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Intel CT (Yamhill) = Clackamas Technology. Some facts and comments ahead of the announcement
Undoubtedly, one of the biggest intrigues of the upcoming Intel Developers Forum – IDF Spring 2021, will be the announcement of the new Intel CT technology, which means support for desktop and server 32-bit chips of a certain set of 64-bit instructions, in the manner of AMD’s Opteron / Athlon 64 processors. Judging by the popularity of news on this topic, the venerable public is directly worn out in anticipation of reliable data on this topic. While Intel representatives – for the time being, keep a deathly silence, analysts of all ranks and stripes collect crumbs of leaked information and make all kinds of assumptions.
CNet’s Sunday articles, as well as a major article published by Reuters, shed light on some of the details of the project. For example, for the first time the decoding of the technology name was announced. CNet claims CT will stand for Clackamas Technology.
I have always been amazed at how cleverly modern companies find sonorous names for their new developments. Having rummaged in search engines, we managed to find out that Clackamas is the name of a county (if you will, a county, depending on who prefers to translate county) in Northern Oregon, near the border with Washington state (not to be confused with Vancouver, Washington state, marked on map, with Canadian Vancouver). But, most likely, when choosing a name for the technology, the Clackamas river flowing in the same place was meant. Judging by the photos – a picturesque land, great places for good fishing. 😉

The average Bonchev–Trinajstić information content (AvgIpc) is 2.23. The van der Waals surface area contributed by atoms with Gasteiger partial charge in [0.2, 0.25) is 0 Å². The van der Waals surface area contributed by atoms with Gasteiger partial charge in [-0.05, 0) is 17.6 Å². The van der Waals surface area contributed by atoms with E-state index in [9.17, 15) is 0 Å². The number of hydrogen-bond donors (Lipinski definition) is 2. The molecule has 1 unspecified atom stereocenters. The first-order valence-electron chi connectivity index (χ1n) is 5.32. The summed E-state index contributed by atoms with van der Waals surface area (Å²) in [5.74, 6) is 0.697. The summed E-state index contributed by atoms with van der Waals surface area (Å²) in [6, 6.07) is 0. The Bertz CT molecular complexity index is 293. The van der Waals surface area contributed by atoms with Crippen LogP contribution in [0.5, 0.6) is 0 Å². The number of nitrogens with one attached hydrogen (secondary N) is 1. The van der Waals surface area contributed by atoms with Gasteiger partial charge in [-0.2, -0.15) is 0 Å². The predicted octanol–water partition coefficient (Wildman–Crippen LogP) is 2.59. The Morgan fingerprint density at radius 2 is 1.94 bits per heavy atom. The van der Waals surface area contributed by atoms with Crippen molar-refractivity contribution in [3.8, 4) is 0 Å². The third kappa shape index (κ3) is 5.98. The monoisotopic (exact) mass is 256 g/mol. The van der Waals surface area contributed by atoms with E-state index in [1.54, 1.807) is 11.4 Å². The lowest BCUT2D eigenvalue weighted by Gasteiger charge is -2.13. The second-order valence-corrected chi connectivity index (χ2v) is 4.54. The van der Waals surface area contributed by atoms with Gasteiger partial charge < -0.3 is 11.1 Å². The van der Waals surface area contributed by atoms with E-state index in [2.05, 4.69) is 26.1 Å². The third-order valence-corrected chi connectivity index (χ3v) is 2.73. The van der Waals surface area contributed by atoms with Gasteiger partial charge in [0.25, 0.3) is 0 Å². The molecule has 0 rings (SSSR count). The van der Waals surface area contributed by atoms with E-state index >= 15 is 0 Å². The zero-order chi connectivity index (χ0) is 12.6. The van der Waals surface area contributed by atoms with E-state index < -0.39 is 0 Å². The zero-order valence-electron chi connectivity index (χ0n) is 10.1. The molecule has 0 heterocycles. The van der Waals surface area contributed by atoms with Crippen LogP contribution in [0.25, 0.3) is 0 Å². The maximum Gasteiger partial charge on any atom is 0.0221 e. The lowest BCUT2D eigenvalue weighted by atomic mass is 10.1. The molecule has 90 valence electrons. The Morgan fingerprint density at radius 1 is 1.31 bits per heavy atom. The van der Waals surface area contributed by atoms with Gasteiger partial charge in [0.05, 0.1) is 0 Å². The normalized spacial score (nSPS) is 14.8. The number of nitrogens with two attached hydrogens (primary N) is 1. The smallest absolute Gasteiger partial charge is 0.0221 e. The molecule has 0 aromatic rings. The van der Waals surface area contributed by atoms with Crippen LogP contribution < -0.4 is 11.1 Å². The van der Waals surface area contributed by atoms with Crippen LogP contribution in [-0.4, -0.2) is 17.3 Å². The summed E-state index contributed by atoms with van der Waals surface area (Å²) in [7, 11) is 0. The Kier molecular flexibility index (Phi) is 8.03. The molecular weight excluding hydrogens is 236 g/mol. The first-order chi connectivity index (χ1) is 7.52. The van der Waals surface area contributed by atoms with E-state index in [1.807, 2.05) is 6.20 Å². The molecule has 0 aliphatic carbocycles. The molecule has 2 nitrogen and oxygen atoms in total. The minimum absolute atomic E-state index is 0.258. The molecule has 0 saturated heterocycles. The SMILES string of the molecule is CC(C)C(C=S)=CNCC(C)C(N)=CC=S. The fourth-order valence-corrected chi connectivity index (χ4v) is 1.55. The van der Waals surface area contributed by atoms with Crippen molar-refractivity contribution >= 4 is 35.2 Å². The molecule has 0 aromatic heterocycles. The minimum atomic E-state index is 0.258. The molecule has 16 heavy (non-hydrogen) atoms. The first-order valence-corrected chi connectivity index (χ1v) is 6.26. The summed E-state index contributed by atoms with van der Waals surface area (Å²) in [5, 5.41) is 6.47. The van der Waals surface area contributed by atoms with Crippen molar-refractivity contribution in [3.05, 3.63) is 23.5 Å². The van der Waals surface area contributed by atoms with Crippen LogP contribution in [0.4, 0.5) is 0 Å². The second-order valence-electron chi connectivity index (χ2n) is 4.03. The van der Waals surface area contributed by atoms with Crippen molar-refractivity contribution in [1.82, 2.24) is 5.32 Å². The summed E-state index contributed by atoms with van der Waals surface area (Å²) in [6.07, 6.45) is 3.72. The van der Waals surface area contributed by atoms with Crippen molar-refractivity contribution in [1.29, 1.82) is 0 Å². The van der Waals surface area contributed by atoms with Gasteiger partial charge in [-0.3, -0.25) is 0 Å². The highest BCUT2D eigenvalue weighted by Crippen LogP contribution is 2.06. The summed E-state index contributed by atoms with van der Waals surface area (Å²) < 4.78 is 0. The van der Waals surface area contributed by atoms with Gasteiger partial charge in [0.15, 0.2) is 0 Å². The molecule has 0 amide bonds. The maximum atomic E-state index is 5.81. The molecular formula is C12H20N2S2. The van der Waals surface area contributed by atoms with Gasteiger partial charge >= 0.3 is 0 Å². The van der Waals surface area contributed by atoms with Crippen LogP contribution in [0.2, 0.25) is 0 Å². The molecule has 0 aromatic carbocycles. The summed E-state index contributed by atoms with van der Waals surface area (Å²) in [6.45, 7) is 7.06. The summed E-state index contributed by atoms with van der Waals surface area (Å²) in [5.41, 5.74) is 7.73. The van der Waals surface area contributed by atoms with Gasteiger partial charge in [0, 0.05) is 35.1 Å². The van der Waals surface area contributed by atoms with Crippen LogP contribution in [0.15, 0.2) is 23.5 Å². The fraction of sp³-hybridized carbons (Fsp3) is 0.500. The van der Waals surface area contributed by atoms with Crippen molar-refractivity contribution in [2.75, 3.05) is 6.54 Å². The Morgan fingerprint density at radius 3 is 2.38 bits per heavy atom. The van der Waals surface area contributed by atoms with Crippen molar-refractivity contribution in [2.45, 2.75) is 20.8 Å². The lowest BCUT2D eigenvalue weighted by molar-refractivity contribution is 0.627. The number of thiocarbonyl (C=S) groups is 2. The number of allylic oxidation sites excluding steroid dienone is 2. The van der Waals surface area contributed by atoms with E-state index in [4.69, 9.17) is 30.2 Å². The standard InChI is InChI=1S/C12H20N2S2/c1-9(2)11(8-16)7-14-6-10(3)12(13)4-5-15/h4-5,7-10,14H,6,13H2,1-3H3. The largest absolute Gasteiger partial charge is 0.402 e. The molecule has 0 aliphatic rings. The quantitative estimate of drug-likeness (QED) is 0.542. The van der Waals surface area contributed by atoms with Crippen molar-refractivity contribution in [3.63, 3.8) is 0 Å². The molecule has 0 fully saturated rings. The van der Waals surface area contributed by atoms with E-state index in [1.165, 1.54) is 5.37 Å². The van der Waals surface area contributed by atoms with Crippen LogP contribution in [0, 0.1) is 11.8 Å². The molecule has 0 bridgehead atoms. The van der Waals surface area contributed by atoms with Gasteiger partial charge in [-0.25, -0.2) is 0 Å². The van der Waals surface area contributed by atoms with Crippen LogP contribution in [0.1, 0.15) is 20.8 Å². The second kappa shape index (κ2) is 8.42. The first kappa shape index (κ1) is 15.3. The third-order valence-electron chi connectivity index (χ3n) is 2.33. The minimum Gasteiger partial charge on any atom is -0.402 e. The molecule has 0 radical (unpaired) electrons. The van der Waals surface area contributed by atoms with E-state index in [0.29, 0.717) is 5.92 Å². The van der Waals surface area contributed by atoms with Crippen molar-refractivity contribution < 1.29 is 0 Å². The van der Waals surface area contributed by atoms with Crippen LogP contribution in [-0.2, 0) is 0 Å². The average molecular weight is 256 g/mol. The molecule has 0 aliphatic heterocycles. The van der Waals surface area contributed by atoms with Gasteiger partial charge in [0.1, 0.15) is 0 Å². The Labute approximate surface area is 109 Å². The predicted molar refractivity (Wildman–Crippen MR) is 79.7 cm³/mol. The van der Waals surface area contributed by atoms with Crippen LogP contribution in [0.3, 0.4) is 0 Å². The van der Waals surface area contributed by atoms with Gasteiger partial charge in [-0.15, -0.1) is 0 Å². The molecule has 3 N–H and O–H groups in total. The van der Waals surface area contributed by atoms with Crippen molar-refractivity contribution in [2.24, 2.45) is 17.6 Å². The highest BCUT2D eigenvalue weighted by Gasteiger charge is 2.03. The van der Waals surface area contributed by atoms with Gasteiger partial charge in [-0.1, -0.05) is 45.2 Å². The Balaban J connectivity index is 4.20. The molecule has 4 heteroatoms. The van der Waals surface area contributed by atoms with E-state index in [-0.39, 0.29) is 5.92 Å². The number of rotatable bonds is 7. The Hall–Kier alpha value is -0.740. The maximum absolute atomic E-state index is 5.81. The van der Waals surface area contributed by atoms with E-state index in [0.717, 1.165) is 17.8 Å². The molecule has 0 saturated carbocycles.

Since there is no specific data on the Clackamas technology, analysts continue to exaggerate the topic of possible compatibility of Intel CT and AMD64, as well as the consequences arising from this. In particular, it is noted that as a result of the patent battles that took place between Intel and AMD in 1987-1997, both companies received free access to each other’s patent developments, and also entered into a cross-licensing agreement, while AMD agreed not to produce direct clones Intel chips (after which the K6, K6 II, K6III, Athlon, Duron, Athlon 64 and Opteron chips appeared), with the promise to pay Intel royalties for each of its x86 chip (plus, for technologies such as, for example, sets SSE / SSE2 instructions). Until now, patent royalties have been and are exclusively one-sided. Curiously, if Intel wishes to produce processors compatible with AMD Opteron / Athlon 64 and running 32- / 64-bit software for these chips, the company also does not have to pay any royalties for using AMD ideas, according to the court decision of 1995. Moreover, Intel also has the right to release a set of instructions compatible with AMD64 under its own name, and no one has the right to prohibit it – such are the licensing cases.
Thus, Intel’s desire or unwillingness to accept the AMD64 64-bit instruction set as the basis for its 32- / 64-bit chips for desktop and server systems is entirely at the mercy of the company’s managers and is in no way connected with any patent difficulties. In which direction Intel decided to direct the course of history – it will be known very soon, because as soon as tomorrow IDF Spring 2021 begins. We hope that we will be the first to inform you of this important news.